YORKTON - There was discussion.
The dual operating and capital budget were split into two separate motions.
But, in the end, the documents first presented in open Council Jan. 31, was approved at this Monday’s regular meeting.
The total budget increase will be 4.86 per cent.
Overall, the impact to the average residential homeowner would be roughly $8 a month.
Budget preparations were begun by the individual departments in September and October of last year. These were compiled, analyzed and adjusted through our cooperative process during October and November, noted a report circulated to Council Monday.
During these meetings, departmental budgets were reviewed, discussed, and service levels were considered in conjunction with budget.
On the operations side the budget was prepared as a status quo document, meaning the budget is estimated to provide the same level of services to the residents of Yorkton as the year prior.
However, initial numbers were not good.
Our initial budget sat at over a 12 per cent increase in taxes required, with one per cent included in that for Capital, and the remaining towards our operating budget, said City Manager Lonnie Kaal in January.
The vast majority of the increase was related to RCMP costs, about eight per cent of the initial budget numbers.
The RCMP increase “is due to a new collective agreement signed between the Federal Government and the RCMP. This is not a process that anyone from this city, or any city, was involved in. It also did not specifically involve our local RCMP – this was a Canada-wide process that our local RCMP did not have much, if any, input in,” explained Kaal.
“It involves significant increases in RCMP salary on an ongoing basis, as well as a very significant amount of retroactive pay which will be charged to the City in its upcoming contract year.”
In the end the budget numbers were wrangled down to what was presented in January and again Monday as a 4.86 per cent increase, 2.36 per cent relating to RCMP costs, 0.5 per cent to a decrease in Municipal Revenue Sharing from the province, and one per cent each going to general operations and capital.
It was noted the City plans to add one per cent per year to capital as it tries to address the infrastructure deficit.
The one per cent to operating comes in a year inflation is around 4.5 per cent, noted Mayor Mitch Hippsley Monday.
As for the RCMP costs the largest portion of this is retro pay, for which the City had been saving towards in the RCMP budget for a number of years. However, what was saved has, however, fallen short, with approximately $785,000 in reserves for policing to go towards the $1.4 million of retro pay. It was explained Monday the reserves for the RCMP accumulated over the years when staffing was not at full numbers. The salaries saved went to reserves, said Stradeski.
The increase is one the City had little input into, noted Councillor Chris Wyatt.
“We weren’t part of the negotiations,” he said.
The remaining shortfall is being taken from other reserves, primarily one established to cover costs when the City annexes land, he said, adding at present City-owned land inventory appears sufficient that an annexation will not occur in the next few years.
Coun. Randy Goulden did comment that the Federation of Canadian Municipalities and the Saskatchewan Urban Municipalities Association are lobbying for senior levels of government to assume some, if not all, of the back pay costs as they are onerous to municipalities.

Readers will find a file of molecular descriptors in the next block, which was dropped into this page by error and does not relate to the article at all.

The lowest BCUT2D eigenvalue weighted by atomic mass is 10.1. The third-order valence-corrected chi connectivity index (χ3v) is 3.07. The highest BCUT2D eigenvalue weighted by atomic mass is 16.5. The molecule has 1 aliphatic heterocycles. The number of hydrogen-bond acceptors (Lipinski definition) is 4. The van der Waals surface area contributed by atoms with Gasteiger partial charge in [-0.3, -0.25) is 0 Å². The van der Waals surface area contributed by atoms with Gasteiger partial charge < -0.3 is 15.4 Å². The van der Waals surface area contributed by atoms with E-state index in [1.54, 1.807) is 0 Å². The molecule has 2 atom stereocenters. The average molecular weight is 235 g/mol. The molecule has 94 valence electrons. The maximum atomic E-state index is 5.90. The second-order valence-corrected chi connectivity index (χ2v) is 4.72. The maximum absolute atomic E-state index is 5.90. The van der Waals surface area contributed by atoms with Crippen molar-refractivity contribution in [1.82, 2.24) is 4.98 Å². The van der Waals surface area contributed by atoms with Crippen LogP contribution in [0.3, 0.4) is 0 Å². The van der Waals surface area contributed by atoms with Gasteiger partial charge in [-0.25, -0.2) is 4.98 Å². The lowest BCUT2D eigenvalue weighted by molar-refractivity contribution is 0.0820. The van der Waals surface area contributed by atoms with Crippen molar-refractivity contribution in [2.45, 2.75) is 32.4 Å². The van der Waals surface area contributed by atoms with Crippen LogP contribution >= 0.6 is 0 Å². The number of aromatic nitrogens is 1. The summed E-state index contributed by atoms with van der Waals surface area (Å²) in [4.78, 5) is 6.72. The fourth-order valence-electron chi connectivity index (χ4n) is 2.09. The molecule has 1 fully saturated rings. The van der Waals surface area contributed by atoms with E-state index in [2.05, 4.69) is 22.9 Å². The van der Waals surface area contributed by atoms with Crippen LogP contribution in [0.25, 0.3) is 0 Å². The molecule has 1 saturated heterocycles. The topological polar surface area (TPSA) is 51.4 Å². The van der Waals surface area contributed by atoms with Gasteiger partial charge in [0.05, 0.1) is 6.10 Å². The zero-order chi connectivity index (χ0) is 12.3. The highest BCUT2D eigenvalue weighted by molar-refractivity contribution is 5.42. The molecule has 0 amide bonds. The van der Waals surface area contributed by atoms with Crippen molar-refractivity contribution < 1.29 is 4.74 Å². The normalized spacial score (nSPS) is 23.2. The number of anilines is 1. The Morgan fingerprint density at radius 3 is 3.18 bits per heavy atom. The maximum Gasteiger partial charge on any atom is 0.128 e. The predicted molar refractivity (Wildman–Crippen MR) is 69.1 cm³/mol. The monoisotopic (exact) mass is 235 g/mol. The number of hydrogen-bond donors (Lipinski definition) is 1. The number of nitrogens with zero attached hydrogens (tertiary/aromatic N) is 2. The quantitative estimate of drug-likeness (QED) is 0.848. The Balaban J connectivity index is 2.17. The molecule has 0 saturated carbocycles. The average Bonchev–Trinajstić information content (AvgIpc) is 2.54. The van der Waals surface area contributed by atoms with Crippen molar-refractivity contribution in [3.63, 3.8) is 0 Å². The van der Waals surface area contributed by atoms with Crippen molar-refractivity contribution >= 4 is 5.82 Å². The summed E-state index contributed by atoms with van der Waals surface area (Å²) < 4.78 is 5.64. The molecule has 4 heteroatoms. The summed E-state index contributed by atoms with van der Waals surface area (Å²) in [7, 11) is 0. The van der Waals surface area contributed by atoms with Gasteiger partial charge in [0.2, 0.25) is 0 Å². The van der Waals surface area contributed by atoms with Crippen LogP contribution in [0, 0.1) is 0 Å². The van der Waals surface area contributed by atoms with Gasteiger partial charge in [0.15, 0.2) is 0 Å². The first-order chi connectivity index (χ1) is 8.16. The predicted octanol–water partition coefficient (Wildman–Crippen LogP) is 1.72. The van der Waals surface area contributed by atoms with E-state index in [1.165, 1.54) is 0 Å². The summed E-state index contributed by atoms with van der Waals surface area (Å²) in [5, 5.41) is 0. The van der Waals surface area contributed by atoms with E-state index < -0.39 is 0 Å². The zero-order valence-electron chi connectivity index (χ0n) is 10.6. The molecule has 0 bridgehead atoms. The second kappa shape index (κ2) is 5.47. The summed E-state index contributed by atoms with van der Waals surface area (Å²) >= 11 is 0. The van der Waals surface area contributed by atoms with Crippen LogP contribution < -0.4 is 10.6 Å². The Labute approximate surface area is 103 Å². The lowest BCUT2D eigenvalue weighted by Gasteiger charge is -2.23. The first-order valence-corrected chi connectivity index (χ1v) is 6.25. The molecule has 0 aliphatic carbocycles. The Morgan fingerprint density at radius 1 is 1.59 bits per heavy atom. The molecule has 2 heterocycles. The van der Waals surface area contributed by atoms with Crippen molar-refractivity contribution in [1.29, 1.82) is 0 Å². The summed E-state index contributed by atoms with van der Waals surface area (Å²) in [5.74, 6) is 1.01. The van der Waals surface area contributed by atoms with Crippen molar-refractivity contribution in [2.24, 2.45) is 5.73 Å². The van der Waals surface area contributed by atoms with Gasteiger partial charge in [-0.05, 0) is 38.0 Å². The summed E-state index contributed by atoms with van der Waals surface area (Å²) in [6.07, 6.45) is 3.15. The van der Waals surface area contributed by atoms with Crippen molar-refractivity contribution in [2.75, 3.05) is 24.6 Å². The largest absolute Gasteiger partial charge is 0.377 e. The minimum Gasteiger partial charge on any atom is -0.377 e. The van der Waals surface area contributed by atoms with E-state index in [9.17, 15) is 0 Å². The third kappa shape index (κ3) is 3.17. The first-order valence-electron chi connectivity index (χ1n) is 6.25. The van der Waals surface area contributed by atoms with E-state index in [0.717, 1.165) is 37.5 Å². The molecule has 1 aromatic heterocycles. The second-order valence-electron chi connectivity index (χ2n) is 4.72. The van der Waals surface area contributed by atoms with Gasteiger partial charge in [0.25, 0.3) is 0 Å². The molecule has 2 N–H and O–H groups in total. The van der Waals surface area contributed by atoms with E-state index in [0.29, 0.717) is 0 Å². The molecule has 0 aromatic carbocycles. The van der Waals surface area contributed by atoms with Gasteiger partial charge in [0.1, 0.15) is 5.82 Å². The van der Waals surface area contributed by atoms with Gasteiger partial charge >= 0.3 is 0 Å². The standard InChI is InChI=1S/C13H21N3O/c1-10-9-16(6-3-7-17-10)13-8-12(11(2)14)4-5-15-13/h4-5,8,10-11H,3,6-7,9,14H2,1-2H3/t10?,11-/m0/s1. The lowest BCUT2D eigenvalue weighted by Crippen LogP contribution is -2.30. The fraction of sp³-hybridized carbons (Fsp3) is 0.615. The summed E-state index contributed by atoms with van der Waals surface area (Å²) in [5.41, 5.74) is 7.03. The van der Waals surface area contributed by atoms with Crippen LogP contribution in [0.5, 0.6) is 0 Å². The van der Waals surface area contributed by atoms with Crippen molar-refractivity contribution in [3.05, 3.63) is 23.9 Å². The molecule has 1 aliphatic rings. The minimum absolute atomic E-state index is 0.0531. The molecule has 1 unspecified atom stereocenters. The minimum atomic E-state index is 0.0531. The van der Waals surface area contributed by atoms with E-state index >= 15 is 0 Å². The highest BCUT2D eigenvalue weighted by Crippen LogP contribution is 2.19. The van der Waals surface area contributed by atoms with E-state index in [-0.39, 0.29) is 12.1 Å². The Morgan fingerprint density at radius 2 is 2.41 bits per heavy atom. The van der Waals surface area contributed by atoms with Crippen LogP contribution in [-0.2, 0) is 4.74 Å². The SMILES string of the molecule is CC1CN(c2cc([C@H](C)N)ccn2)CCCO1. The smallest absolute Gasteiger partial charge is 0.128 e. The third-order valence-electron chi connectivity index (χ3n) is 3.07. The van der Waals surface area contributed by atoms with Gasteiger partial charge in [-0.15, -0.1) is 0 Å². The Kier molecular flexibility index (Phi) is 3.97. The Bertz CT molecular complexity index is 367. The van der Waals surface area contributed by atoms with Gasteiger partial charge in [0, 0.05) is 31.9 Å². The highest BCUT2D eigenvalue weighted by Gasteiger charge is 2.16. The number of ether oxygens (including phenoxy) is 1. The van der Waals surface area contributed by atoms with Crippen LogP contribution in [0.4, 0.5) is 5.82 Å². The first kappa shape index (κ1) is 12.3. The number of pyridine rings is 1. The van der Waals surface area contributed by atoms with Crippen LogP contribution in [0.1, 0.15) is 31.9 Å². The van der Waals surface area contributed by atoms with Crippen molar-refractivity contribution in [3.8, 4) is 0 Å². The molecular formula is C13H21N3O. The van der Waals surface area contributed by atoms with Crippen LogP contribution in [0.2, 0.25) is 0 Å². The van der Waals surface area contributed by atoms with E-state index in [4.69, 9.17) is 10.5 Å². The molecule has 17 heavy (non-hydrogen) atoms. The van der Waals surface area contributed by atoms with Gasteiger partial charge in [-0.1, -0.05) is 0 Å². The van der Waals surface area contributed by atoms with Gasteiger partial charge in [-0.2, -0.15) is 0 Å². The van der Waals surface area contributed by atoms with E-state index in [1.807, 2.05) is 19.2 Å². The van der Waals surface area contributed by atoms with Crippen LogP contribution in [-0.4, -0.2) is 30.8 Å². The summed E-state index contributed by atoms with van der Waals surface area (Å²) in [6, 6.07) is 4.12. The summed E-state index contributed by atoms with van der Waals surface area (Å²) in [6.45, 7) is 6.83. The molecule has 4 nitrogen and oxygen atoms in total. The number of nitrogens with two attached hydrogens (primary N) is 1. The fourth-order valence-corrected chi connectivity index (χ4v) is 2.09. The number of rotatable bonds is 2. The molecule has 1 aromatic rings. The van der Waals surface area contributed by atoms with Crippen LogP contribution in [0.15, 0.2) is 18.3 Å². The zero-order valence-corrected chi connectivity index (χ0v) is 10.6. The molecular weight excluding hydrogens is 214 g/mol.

As for the provincial funding decline, annually, the City receives funding from the province by the Municipal Revenue Sharing grant. This comes in the form of a share of PST revenue. The Provincial Government takes a portion of all PST revenue, and allocates it to municipalities. The loss to Yorkton is $137,000.
Revenues especially on the recreation facilities side of things were hit by COVID.
To offset this, the City will be using some of its COVID Safe Restart grant funding it received towards the end of 2020 to cover the lost revenue, as this was the intent of the grant. The City received $975,000 in 2020, of which $350,000 was utilized in the 2021 budget to offset expected decreased revenues. The remaining $625,000 has been in reserve, and we are recommending we utilize $265,000 to offset the temporary revenue losses projected for 2022 such that they are not a tax increase burden for the citizens of Yorkton, she explained.
The operating budget was unanimously passed Monday.
In terms of capital dollars, the one per cent allocation is roughly an addition of $255,000, said Kaal.
This will bring the annual capital total to $4,645,000 for 2022, and as this is a two-year capital budget there is a one per cent increase for 2023 towards capital (minimum) as well.
For the 2022 capital items, the majority of these were approved last year with our 2021 / 2022 capital budget. This included the initial funding for the York Road project, an estimated $17 million project which the City will fund in conjunction with Provincial funding from 2022 to 2027, with construction starting in 2023 for the roadway, with possibly some of the drainage and ditch work in 2022.
Additional projects to 2022 include upgrades to the Gallagher Centre ice plant, which will be funded through the recreation levy that’s already included in everyone’s tax bills, as well as well as work towards a Recreation Master Study.”
Stradeski noted that the work on the Kinsmen Arena, as well as the Gallagher Centre ice plant, and the already approved Deer Park Golf Course Clubhouse do not directly impact the capital budget as they are funded by the recreational levy already being paid on properties – originally to fund work on the Gallagher Centre.
The capital budget would pass, but only barely as Councillors Darcy Zaharia, Quinn Haider, and Mayor Hippsley sat opposed.